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precedent

[n. pres-i-duh nt; adj. pri-seed-nt, pres-i-duh nt] /n. ˈprɛs ɪ dənt; adj. prɪˈsid nt, ˈprɛs ɪ dənt/
noun
1.
Law. a legal decision or form of proceeding serving as an authoritative rule or pattern in future similar or analogous cases.
2.
any act, decision, or case that serves as a guide or justification for subsequent situations.
adjective, precedent
3.
going or coming before; preceding; anterior.
Origin
1350-1400
1350-1400; (adj.) Middle English < Latin praecēdent- (stem of praecēdēns) present participle of praecēdere to go before, precede (see -ent); (noun) late Middle English, derivative of the adj.
Related forms
precedentless, adjective
nonprecedent, noun
nonprecedent, adjective
quasi-precedent, adjective
Can be confused
precedence, precedents, presidents.
Dictionary.com Unabridged
Based on the Random House Dictionary, © Random House, Inc. 2014.
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Examples from the web for precedents
  • Maybe it has to do with historical precedents in those areas.
  • There are precedents for this kind of fundamental examination.
  • There are many precedents in industry and manufacturing.
  • Indeed, there were even precedents for my motivation in embarking on such work in the first place.
  • Other precedents have been established for societal constraint of animal researchers.
  • precedents are out there: commit yourselves to finding a suitable pattern for your own department to follow.
  • And there are precedents, on a smaller scale, for these kinds of changes.
  • Through his research, he has learned that the noise-bedevilled artist has distinguished precedents.
  • But when he first exploded into public view, there were no precedents.
  • There would seem to be some precedents for this in her curriculum vitae.
British Dictionary definitions for precedents

precedent

noun (ˈprɛsɪdənt)
1.
(law) a judicial decision that serves as an authority for deciding a later case
2.
an example or instance used to justify later similar occurrences
adjective (prɪˈsiːdənt; ˈprɛsɪdənt)
3.
preceding
Collins English Dictionary - Complete & Unabridged 2012 Digital Edition
© William Collins Sons & Co. Ltd. 1979, 1986 © HarperCollins
Publishers 1998, 2000, 2003, 2005, 2006, 2007, 2009, 2012
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Word Origin and History for precedents

precedent

n.

early 15c., "case which may be taken as a rule in similar cases," from Middle French precedent, noun use of an adjective, from Latin praecedentum (nominative praecedens), present participle of praecedere "go before" (see precede). Meaning "thing or person that goes before another" is attested from mid-15c. As an adjective in English from c.1400. As a verb meaning "to furnish with a precedent" from 1610s, now only in past participle precedented.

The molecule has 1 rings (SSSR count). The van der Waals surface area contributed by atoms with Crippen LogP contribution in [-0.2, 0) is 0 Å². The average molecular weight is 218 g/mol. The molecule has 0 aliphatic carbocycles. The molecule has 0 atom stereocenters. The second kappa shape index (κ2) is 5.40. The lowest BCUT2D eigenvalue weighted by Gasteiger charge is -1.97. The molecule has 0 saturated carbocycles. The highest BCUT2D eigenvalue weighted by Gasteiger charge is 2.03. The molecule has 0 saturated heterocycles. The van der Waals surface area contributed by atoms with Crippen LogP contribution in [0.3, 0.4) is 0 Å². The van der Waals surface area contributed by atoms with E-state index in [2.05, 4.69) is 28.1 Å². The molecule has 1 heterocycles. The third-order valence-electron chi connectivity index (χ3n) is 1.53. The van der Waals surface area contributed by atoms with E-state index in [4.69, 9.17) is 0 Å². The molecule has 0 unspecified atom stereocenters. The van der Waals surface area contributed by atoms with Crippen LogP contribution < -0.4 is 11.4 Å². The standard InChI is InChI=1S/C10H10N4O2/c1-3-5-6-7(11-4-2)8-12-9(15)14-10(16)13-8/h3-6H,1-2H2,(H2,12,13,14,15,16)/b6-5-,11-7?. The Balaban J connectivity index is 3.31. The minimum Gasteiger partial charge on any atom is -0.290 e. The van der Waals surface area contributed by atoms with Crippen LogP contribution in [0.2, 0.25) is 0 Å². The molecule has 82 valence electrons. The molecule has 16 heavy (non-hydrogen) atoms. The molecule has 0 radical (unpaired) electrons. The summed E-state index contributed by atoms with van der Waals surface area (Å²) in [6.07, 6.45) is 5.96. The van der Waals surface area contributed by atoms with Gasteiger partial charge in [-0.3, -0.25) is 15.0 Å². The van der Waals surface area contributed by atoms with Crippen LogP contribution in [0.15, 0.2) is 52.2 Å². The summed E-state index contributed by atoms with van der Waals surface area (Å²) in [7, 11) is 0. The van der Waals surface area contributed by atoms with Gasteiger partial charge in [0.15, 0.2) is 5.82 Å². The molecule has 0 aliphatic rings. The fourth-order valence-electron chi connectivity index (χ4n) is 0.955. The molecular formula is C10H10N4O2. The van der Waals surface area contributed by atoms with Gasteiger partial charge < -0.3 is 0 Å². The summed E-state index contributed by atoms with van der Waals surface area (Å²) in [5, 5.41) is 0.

Online Etymology Dictionary, © 2010 Douglas Harper
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precedents in Culture
precedent [(press-uh-duhnt)]

A previous ruling by a court that influences subsequent decisions in cases with similar issues.

The American Heritage® New Dictionary of Cultural Literacy, Third Edition
Copyright © 2005 by Houghton Mifflin Company.
Published by Houghton Mifflin Company. All rights reserved.
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Idioms and Phrases with precedents

precedent

The American Heritage® Idioms Dictionary
Copyright © 2002, 2001, 1995 by Houghton Mifflin Company. Published by Houghton Mifflin Company.
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Encyclopedia Article for precedents

precedent

in law, a judgment or decision of a court that is cited in a subsequent dispute as an example or analogy to justify deciding a similar case or point of law in the same manner. Common law and equity, as found in English and American legal systems, rely strongly on the body of established precedents, although in the original development of equity the court theoretically had freedom from precedent. At the end of the 19th century, the principle of stare decisis (Latin: "let the decision stand") became rigidly accepted in England. In the United States the principle of precedent is strong, though higher courts-particularly the Supreme Court of the United States-may review and overturn earlier precedents.

Learn more about precedent with a free trial on Britannica.com
Encyclopedia Britannica, 2008. Encyclopedia Britannica Online.
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15
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